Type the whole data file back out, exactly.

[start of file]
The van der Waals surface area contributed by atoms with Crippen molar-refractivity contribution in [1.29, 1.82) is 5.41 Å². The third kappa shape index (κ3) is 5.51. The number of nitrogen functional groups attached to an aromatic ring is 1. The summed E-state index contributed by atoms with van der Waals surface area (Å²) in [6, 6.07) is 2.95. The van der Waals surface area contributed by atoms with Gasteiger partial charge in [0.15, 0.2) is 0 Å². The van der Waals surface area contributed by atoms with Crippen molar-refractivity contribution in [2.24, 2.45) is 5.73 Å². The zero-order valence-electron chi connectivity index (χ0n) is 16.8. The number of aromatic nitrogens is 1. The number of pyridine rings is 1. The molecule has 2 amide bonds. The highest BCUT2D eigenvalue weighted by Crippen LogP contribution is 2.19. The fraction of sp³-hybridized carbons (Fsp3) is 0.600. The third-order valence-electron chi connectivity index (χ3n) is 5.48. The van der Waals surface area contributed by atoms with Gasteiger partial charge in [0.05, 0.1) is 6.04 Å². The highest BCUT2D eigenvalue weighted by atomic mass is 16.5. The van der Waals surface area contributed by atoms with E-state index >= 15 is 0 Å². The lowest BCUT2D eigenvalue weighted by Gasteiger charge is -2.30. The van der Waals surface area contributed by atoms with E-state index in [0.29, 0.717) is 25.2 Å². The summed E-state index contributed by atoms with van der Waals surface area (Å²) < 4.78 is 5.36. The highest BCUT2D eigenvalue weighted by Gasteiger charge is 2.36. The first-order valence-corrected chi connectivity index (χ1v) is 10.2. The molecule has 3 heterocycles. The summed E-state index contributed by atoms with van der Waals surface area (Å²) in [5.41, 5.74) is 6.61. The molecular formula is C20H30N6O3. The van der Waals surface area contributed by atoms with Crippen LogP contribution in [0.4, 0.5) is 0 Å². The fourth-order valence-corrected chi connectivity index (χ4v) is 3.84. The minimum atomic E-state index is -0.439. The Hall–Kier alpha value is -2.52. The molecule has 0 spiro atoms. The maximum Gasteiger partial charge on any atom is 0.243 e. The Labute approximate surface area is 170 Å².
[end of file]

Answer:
The van der Waals surface area contributed by atoms with Crippen molar-refractivity contribution in [1.29, 1.82) is 5.41 Å². The third kappa shape index (κ3) is 5.51. The number of nitrogen functional groups attached to an aromatic ring is 1. The summed E-state index contributed by atoms with van der Waals surface area (Å²) in [6, 6.07) is 2.95. The van der Waals surface area contributed by atoms with Gasteiger partial charge in [0.15, 0.2) is 0 Å². The van der Waals surface area contributed by atoms with Crippen molar-refractivity contribution in [2.24, 2.45) is 5.73 Å². The zero-order valence-electron chi connectivity index (χ0n) is 16.8. The number of aromatic nitrogens is 1. The number of pyridine rings is 1. The molecule has 2 amide bonds. The highest BCUT2D eigenvalue weighted by Crippen LogP contribution is 2.19. The fraction of sp³-hybridized carbons (Fsp3) is 0.600. The third-order valence-electron chi connectivity index (χ3n) is 5.48. The van der Waals surface area contributed by atoms with Gasteiger partial charge in [0.05, 0.1) is 6.04 Å². The highest BCUT2D eigenvalue weighted by atomic mass is 16.5. The van der Waals surface area contributed by atoms with E-state index >= 15 is 0 Å². The lowest BCUT2D eigenvalue weighted by Gasteiger charge is -2.30. The van der Waals surface area contributed by atoms with E-state index in [0.29, 0.717) is 25.2 Å². The summed E-state index contributed by atoms with van der Waals surface area (Å²) < 4.78 is 5.36. The highest BCUT2D eigenvalue weighted by Gasteiger charge is 2.36. The first-order valence-corrected chi connectivity index (χ1v) is 10.2. The molecule has 3 heterocycles. The summed E-state index contributed by atoms with van der Waals surface area (Å²) in [5.41, 5.74) is 6.61. The molecular formula is C20H30N6O3. The van der Waals surface area contributed by atoms with Crippen LogP contribution in [0.4, 0.5) is 0 Å². The fourth-order valence-corrected chi connectivity index (χ4v) is 3.84. The minimum atomic E-state index is -0.439. The Hall–Kier alpha value is -2.52. The molecule has 0 spiro atoms. The maximum Gasteiger partial charge on any atom is 0.243 e. The Labute approximate surface area is 170 Å².